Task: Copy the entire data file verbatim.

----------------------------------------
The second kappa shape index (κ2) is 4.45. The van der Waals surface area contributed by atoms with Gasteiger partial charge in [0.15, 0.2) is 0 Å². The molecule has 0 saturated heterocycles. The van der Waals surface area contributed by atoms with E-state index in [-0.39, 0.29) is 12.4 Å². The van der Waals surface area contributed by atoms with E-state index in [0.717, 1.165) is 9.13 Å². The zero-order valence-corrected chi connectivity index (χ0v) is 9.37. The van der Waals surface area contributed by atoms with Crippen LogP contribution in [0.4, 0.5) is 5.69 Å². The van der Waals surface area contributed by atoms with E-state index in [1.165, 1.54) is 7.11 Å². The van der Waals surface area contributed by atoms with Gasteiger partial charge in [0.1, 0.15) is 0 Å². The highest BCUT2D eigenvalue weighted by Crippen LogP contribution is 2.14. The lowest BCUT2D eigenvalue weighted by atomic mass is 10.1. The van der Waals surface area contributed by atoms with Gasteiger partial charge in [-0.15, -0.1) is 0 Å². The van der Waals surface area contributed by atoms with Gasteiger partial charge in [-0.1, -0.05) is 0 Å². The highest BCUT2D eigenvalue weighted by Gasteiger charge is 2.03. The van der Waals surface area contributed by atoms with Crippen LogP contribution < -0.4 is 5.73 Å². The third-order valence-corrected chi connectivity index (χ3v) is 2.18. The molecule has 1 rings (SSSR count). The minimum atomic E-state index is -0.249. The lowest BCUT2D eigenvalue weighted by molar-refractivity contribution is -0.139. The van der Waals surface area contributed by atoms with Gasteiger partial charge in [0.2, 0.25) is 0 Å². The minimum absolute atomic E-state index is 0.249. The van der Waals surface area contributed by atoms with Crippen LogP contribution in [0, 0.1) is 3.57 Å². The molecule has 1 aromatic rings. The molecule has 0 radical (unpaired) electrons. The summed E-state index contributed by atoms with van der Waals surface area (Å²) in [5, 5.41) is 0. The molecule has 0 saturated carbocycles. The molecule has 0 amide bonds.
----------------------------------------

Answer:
The second kappa shape index (κ2) is 4.45. The van der Waals surface area contributed by atoms with Gasteiger partial charge in [0.15, 0.2) is 0 Å². The molecule has 0 saturated heterocycles. The van der Waals surface area contributed by atoms with E-state index in [-0.39, 0.29) is 12.4 Å². The van der Waals surface area contributed by atoms with E-state index in [0.717, 1.165) is 9.13 Å². The zero-order valence-corrected chi connectivity index (χ0v) is 9.37. The van der Waals surface area contributed by atoms with Crippen LogP contribution in [0.4, 0.5) is 5.69 Å². The van der Waals surface area contributed by atoms with E-state index in [1.165, 1.54) is 7.11 Å². The van der Waals surface area contributed by atoms with Gasteiger partial charge in [0.1, 0.15) is 0 Å². The highest BCUT2D eigenvalue weighted by Crippen LogP contribution is 2.14. The lowest BCUT2D eigenvalue weighted by atomic mass is 10.1. The van der Waals surface area contributed by atoms with Gasteiger partial charge in [-0.15, -0.1) is 0 Å². The van der Waals surface area contributed by atoms with Gasteiger partial charge in [-0.1, -0.05) is 0 Å². The highest BCUT2D eigenvalue weighted by Gasteiger charge is 2.03. The van der Waals surface area contributed by atoms with Crippen LogP contribution < -0.4 is 5.73 Å². The third-order valence-corrected chi connectivity index (χ3v) is 2.18. The molecule has 1 rings (SSSR count). The minimum atomic E-state index is -0.249. The lowest BCUT2D eigenvalue weighted by molar-refractivity contribution is -0.139. The van der Waals surface area contributed by atoms with Gasteiger partial charge in [0.2, 0.25) is 0 Å². The minimum absolute atomic E-state index is 0.249. The van der Waals surface area contributed by atoms with Crippen LogP contribution in [0, 0.1) is 3.57 Å². The molecule has 1 aromatic rings. The molecule has 0 radical (unpaired) electrons. The summed E-state index contributed by atoms with van der Waals surface area (Å²) in [5, 5.41) is 0. The molecule has 0 saturated carbocycles. The molecule has 0 amide bonds.